Friday, 2 March 2012

STRAY THOUGHTS ON THE LATE-CAPITALIST GOTHIC REVIVAL

The pictures of the Hogwarts CGI models are interesting:


Weird that this supposed to be a conflation of Durham Cathedral and Alnwick Castle. I can see the Durham Cathedral part but mostly it's just wildly exaggerated fantasy gothic (as you might expect, I suppose).

There definitely seems to be something timely about this return to the gothic. What's worrying though is the absence of any underpinning Puginian/Ruskinian ethos.

This is culture as consumer pastoralism, a solipsistic fantasy artificially inseminated in the mechanised laboratory of late-capitalism.

3 comments:

David W. Kasper said...

As with the 80s, Toryism brings with it a 'gothic' tone - feudal nostalgia mixed with fantasies of demonic masculine omnipotence, dark goings on in dark hidden rooms; and magnified - almost cartoony - master/slave melodrama. Gothic is the ghost of primitive accumulation - supernatural as a replacement for the natural, and indeed the social.

However, the death of subculture since the 90s means that this is unlikely to be reflected in youth culture or nightlife. Rather, it will be reflected in the 'top-down' mainstream; with most of the ambiguity or subversion ironed out: Harry Potter, Downtown Abbey, Thatcher the Alzheimer's Tragedy (our venerable 'madwoman in the attic'), murder mysteries gloating on torture and inherent corruption, a government of bounders offering to keep the 'barbarians within' at bay, 'evil' as predestined, unexplained condition - the metaphor overwhelming the society that created it.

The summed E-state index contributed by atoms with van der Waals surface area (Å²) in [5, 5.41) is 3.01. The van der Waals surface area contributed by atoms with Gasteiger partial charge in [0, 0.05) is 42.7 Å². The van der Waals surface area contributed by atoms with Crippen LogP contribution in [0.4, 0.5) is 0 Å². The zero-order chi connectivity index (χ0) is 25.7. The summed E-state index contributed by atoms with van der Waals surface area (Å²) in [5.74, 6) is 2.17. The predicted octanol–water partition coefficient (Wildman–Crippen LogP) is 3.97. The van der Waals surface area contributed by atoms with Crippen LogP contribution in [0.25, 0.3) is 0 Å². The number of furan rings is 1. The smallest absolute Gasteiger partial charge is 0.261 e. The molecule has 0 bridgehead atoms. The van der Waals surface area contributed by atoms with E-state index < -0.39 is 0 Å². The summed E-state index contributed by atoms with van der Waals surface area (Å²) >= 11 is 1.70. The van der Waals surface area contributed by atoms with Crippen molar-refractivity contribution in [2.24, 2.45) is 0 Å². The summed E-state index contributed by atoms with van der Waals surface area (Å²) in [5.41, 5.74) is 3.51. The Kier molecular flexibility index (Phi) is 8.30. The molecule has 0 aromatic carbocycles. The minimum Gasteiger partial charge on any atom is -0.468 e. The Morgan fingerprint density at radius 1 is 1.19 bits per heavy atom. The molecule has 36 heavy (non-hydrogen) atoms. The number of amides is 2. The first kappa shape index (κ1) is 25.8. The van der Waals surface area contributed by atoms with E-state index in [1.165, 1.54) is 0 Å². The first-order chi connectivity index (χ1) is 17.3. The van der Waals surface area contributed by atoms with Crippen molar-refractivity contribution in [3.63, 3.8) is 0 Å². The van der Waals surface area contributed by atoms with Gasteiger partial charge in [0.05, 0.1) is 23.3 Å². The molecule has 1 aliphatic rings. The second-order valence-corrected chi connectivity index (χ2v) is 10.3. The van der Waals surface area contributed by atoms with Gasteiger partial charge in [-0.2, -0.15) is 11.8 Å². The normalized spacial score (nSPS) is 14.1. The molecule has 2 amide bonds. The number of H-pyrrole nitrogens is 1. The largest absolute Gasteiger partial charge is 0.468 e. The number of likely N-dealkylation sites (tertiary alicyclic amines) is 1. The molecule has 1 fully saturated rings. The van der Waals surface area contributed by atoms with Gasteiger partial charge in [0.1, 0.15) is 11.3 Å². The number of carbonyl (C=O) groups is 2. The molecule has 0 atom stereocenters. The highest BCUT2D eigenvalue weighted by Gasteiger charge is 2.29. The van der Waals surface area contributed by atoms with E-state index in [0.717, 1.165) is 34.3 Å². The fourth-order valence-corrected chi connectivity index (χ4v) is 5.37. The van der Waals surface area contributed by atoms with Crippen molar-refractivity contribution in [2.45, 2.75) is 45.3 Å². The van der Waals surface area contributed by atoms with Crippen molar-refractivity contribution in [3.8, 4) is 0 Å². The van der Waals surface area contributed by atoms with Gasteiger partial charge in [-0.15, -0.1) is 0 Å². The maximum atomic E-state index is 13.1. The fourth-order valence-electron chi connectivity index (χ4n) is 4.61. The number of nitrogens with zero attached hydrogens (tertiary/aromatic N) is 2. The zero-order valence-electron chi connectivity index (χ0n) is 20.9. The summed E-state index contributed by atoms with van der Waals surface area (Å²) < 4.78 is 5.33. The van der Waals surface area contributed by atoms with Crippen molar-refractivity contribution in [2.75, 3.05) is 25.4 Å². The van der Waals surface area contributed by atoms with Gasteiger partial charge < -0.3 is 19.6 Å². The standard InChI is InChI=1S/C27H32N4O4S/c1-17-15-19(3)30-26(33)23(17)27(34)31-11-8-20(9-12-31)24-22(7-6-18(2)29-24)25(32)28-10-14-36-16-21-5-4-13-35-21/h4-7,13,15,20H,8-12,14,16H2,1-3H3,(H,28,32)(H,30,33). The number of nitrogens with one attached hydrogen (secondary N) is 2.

Alex Niven said...

Yep I couldn't agree more with this. I think a big part of the problem is that even the "countercultural" gothicists (Iain Sinclair, Alan Moore, zombie-philes) tend towards a fetishistic aesthetic rather than a Blakean or Ruskinian sense of the gothic as a visionary, enlightening social force.

David W. Kasper said...

Point taken about Sinclair, Moore etc. - one thing that connects them is a certain disengagement, either that aloof, raised-eyebrow tone Sinclair adopts, or Moore's convoluted self and popcult referencing (or indeed how 'pop' genres not only refer to their 'heritage' now, but their own marketable tropes - recurring subplot: 'this is an advert for itself'. A kind of sealed loop. Compare Downtown Abbey to Upstairs/Downstairs, and it's striking how 'outward' and 'forward' the latter was, despite its obvious budgetary limits). Or even Harry Potter vs. Narnia, which, for all its reactionary aspects, was at least deeply felt.

I'm a fan of Moore and Sinclair, but they're getting as nourishing as an austerity diet. That they invoke Blake so much only highlights how Blake strove to be a world figure - revolutionary movements in the New World were as much a part of his work as his own visions. The key to understanding him are the conflicts of his time, not the trends of his industry, or his 'media profile'. The difference between mere fetishism and iconoclasm.